To compute the LMS signature of a message with an LMS private key,
the signer first computes the LM-OTS signature of the message
using the leaf number of the next unused LM-OTS private key. The
leaf number q in the signature is set to the leaf number of the LMS
private key that was used in the signature. Before releasing the
signature, the leaf number q in the LMS private key MUST be
incremented, to prevent the LM-OTS private key from being used
again. If the LMS private key is maintained in nonvolatile
memory, then the implementation MUST ensure that the incremented
value has been stored before releasing the signature.
The array of node values in the signature MAY be computed in any
way. There are many potential time/storage tradeoffs that can be
applied. The fastest alternative is to store all of the nodes of
the tree and set the array in the signature by copying them. The
least storage intensive alternative is to recompute all of the
nodes for each signature. Note that the details of this procedure
are not important for interoperability; it is not necessary to
know any of these details in order to perform the signature
verification operation. The internal nodes of the tree need not
be kept secret, and thus a node-caching scheme that stores only
internal nodes can sidestep the need for strong protections.
Several useful time/storage tradeoffs are described in the
'Small-Memory LM Schemes' section of .
An LMS signature is verified by first using the LM-OTS signature
verification algorithm (Algorithm 4b) to compute the LM-OTS public key
from the LM-OTS signature and the message. The value of that public
key is then assigned to the associated leaf of the LMS tree, then the
root of the tree is computed from the leaf value and the array path[]
as described in Algorithm 6 below. If the root value matches the
public key, then the signature is valid; otherwise, the signature
fails.
In scenarios where it is necessary to minimize the time taken by the
public key generation process, a Hierarchical N-time Signature System
(HSS) can be used. Leighton and Micali describe a scheme in which an
LMS public key is used to sign a second LMS public key, which is then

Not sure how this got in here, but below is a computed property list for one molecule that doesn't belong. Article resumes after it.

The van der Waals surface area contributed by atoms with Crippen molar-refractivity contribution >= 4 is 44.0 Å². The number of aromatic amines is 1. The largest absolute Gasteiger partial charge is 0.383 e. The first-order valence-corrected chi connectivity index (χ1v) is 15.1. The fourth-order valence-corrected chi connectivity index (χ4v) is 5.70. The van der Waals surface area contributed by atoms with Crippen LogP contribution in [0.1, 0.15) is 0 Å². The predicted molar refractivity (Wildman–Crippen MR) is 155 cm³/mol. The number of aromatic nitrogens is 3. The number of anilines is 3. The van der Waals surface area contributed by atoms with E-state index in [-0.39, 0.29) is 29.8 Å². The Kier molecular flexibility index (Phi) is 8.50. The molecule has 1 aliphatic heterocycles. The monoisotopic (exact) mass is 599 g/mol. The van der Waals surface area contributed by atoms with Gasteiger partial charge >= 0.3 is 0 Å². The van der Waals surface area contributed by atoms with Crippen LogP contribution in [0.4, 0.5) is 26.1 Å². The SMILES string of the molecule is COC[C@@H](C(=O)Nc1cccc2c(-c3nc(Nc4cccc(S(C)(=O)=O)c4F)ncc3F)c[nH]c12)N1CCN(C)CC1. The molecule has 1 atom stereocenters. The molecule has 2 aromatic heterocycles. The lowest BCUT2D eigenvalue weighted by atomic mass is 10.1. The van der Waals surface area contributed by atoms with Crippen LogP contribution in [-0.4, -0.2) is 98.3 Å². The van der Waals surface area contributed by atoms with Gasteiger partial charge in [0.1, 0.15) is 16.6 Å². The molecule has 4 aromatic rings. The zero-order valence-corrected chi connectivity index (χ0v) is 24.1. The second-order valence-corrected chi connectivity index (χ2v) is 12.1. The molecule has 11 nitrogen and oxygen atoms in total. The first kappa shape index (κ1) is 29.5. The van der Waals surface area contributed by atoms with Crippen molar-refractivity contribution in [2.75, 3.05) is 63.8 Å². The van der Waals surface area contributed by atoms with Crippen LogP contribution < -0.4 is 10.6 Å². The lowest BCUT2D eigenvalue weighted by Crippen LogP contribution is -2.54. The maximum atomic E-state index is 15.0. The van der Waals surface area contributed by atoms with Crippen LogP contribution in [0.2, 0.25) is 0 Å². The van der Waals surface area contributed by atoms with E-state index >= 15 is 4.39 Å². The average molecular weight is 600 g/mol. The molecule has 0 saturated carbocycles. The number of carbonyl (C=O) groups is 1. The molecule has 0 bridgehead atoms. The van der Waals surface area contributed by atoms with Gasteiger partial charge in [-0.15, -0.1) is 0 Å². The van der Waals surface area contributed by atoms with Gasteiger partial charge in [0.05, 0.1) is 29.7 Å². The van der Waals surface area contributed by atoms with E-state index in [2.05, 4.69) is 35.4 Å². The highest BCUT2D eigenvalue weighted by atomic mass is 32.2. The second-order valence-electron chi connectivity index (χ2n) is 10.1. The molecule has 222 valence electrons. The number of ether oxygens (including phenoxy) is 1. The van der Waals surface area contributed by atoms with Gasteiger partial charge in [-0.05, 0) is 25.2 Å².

distributed along with the signatures generated with the second public
key . This hierarchical scheme, which we
describe in this section, uses an LMS scheme as a component.
HSS, in essence, utilizes a tree of LMS trees, in which the HSS public
key contains the public key of the LMS tree at the root, and an HSS
signature is associated with a path from the root of the HSS tree to
one of its leaves. Compared to LMS, HSS has a much reduced public key
generation time, as only the root tree needs to be generated prior to the
distribution of the HSS public key.
Each level of the hierarchy is associated with a distinct LMS public
key, private key, signature, and identifier. The number of levels
is denoted L, and is between one and eight, inclusive. The following
notation is used, where i is an integer between 0 and L-1 inclusive,
and the root of the hierarchy is level 0:
prv[i] is the LMS private key of the i^th level,
pub[i] is the LMS public key of the i^th level (which includes
the identifier I as well as the key value K),
sig[i] is the LMS signature of the i^th level,
In this section, we say that an N-time private key is exhausted when
it has generated N signatures, and thus it can no longer be used for
signing.
HSS allows L=1, in which case the HSS public key and signature formats
are essentially the LMS public key and signature formats, prepended
by a fixed field. Since HSS with L=1 has very little overhead
compared to LMS, all implementations MUST support HSS in order
to maximize interoperability.
When an HSS key pair is generated, the key pair for each level
MUST have its own identifier.
To generate an HSS private and public key pair, new LMS private and
public keys are generated for prv[i] and pub[i] for i=0, ... , L-1.
These key pairs, and their identifiers, MUST be generated
independently. All of the information of the leaf level L-1,
including the private key, MUST NOT be stored in nonvolatile memory.
Letting Nnv denote the lowest level for which prv[Nnv] is stored
in nonvolatile memory, there are Nnv nonvolatile levels, and
L-Nnv volatile levels. For security, Nnv should be as close
to one as possible (see ).
The public key of the HSS scheme is consists of the number of levels
L, followed by pub[0], the public key of the top level.
The HSS private key consists of prv[0], ... , prv[L-1]. The values
pub[0] and prv[0] do not change, though the values of pub[i] and
prv[i] are dynamic for i > 0, and are changed by the signature
generation algorithm.
To sign a message using the private key prv, the following
steps are performed:
If prv[L-1] is exhausted, then determine the smallest integer d
such that all of the private keys prv[d], prv[d+1], ... , prv[L-1]